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By Dennis M. Galvin, Esq.

Published in the New Jersey Planner, November/December 2012

A non-conforming use is a use that was lawful prior to an amendment of a zoning ordinance. A preexisting non-conforming use may continue indefinitely unless it is terminated, abandoned or substantially destroyed. Notwithstanding this entitlement to continued existence, non-conforming uses “are disfavored in that they are inconsistent with objective of uniform zoning” and the Courts seek to reduce them “to conformity as quickly as is compatible with justice.” [1]
In addition, valid pre-existing non-conforming uses must be actively and continuously maintained.
The owner of non-conforming uses must be on guard against losing its right to the use.
The right to continue a non-conforming use is terminated when a non-conforming use is replaced by a conforming use. Most municipalities have ordinances similar to Fairfield Township, Essex County’s section 45-66.4, which states: “no nonconforming use shall, if once changed into a conforming use, be changed back into a nonconforming use.”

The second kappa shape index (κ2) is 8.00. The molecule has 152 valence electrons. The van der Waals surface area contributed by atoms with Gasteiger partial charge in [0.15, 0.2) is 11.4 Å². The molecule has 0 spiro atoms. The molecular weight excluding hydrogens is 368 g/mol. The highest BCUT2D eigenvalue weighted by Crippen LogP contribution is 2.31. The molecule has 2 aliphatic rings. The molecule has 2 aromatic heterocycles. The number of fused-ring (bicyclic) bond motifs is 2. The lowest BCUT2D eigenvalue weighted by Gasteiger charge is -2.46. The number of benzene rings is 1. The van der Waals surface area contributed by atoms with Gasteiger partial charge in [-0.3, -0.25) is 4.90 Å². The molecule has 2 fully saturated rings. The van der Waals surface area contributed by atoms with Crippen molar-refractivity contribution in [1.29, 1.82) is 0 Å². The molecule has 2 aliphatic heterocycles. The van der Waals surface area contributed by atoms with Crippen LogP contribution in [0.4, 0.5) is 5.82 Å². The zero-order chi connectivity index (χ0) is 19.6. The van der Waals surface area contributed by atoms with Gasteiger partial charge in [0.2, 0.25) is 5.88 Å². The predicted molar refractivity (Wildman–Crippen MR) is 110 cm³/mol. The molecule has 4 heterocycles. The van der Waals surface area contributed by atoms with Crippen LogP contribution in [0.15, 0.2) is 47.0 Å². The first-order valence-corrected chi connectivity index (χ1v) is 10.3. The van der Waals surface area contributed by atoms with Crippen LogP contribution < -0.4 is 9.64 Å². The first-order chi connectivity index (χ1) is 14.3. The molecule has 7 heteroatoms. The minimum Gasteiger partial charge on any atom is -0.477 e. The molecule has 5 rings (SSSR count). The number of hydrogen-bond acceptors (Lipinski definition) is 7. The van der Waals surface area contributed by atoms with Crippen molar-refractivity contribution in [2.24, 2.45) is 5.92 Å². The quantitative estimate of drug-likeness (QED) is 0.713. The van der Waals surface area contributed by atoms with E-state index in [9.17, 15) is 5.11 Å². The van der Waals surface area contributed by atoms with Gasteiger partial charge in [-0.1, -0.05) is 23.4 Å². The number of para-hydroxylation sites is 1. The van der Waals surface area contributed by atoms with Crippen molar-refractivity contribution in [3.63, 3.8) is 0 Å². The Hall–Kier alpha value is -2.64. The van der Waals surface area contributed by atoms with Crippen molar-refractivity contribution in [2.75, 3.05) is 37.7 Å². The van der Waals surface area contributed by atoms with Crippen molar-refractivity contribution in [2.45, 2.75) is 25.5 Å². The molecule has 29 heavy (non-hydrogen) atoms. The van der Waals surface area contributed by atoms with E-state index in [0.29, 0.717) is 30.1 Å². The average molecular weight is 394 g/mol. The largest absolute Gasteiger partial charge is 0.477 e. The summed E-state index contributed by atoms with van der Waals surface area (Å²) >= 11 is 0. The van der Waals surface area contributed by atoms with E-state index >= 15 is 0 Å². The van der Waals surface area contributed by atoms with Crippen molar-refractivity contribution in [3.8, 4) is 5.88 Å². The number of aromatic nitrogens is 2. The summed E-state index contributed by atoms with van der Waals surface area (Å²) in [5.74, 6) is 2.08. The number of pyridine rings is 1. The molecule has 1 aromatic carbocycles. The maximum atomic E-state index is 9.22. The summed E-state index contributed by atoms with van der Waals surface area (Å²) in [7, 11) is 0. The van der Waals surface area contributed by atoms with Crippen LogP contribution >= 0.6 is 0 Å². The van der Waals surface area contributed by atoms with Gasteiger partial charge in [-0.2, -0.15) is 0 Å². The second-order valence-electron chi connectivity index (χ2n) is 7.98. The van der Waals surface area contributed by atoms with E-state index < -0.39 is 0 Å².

This ordinance reflects the policy of this state since 1951, when the Court in Town of Montclair v. Bryan [2] noted that a change in use of the property from a multi-family dwelling to a single family home was a change in use that was fatal to its continuance as a nonconforming use. This finding is logical and consistent with the goal to eliminate non-conforming uses as quickly and as fairly as possible. Basically, once a certificate of occupancy is issued for a conforming use, the prior non-conforming use is extinguished. Otherwise, permitting a nonconforming use to re-establish itself would be like a burning ember bursting back to a full flame, thereby destroying the community’s zone plan.
While a satiation of activity for a short period of time does not necessarily impact a non-conforming use, many ordinances provide a period of time in which the failure to maintain the non-conforming use constitutes abandonment. The Courts do not enforce those time limits but look to a two prong test.